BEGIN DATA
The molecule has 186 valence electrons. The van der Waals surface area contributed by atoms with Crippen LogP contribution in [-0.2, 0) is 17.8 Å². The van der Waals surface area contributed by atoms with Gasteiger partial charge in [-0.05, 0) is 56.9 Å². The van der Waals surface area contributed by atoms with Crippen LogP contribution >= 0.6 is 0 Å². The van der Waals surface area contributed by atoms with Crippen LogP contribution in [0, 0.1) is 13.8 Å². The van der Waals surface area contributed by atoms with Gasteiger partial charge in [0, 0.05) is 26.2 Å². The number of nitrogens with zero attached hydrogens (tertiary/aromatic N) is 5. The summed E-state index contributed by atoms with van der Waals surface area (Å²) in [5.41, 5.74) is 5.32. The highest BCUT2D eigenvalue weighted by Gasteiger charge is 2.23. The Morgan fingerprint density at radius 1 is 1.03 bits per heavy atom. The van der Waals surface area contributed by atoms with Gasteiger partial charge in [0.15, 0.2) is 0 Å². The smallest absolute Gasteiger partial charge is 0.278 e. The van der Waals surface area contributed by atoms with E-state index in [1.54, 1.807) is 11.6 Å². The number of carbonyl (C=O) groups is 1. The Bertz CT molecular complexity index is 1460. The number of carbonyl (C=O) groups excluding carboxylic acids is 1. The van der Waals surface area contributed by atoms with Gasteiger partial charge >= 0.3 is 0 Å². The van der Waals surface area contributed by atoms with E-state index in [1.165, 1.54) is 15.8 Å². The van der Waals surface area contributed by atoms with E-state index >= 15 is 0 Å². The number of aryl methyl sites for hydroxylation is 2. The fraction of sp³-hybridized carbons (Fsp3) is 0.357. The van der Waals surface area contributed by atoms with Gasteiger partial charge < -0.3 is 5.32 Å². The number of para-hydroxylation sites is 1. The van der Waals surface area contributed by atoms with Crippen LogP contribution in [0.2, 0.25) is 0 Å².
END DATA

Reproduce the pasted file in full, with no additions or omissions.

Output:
The molecule has 186 valence electrons. The van der Waals surface area contributed by atoms with Crippen LogP contribution in [-0.2, 0) is 17.8 Å². The van der Waals surface area contributed by atoms with Gasteiger partial charge in [-0.05, 0) is 56.9 Å². The van der Waals surface area contributed by atoms with Crippen LogP contribution >= 0.6 is 0 Å². The van der Waals surface area contributed by atoms with Crippen LogP contribution in [0, 0.1) is 13.8 Å². The van der Waals surface area contributed by atoms with Gasteiger partial charge in [0, 0.05) is 26.2 Å². The number of nitrogens with zero attached hydrogens (tertiary/aromatic N) is 5. The summed E-state index contributed by atoms with van der Waals surface area (Å²) in [5.41, 5.74) is 5.32. The highest BCUT2D eigenvalue weighted by Gasteiger charge is 2.23. The Morgan fingerprint density at radius 1 is 1.03 bits per heavy atom. The van der Waals surface area contributed by atoms with Gasteiger partial charge in [0.15, 0.2) is 0 Å². The smallest absolute Gasteiger partial charge is 0.278 e. The van der Waals surface area contributed by atoms with E-state index in [1.54, 1.807) is 11.6 Å². The number of carbonyl (C=O) groups is 1. The Bertz CT molecular complexity index is 1460. The number of carbonyl (C=O) groups excluding carboxylic acids is 1. The van der Waals surface area contributed by atoms with Gasteiger partial charge >= 0.3 is 0 Å². The van der Waals surface area contributed by atoms with E-state index in [1.165, 1.54) is 15.8 Å². The van der Waals surface area contributed by atoms with E-state index >= 15 is 0 Å². The number of aryl methyl sites for hydroxylation is 2. The fraction of sp³-hybridized carbons (Fsp3) is 0.357. The van der Waals surface area contributed by atoms with Gasteiger partial charge < -0.3 is 5.32 Å². The number of para-hydroxylation sites is 1. The van der Waals surface area contributed by atoms with Crippen LogP contribution in [0.2, 0.25) is 0 Å².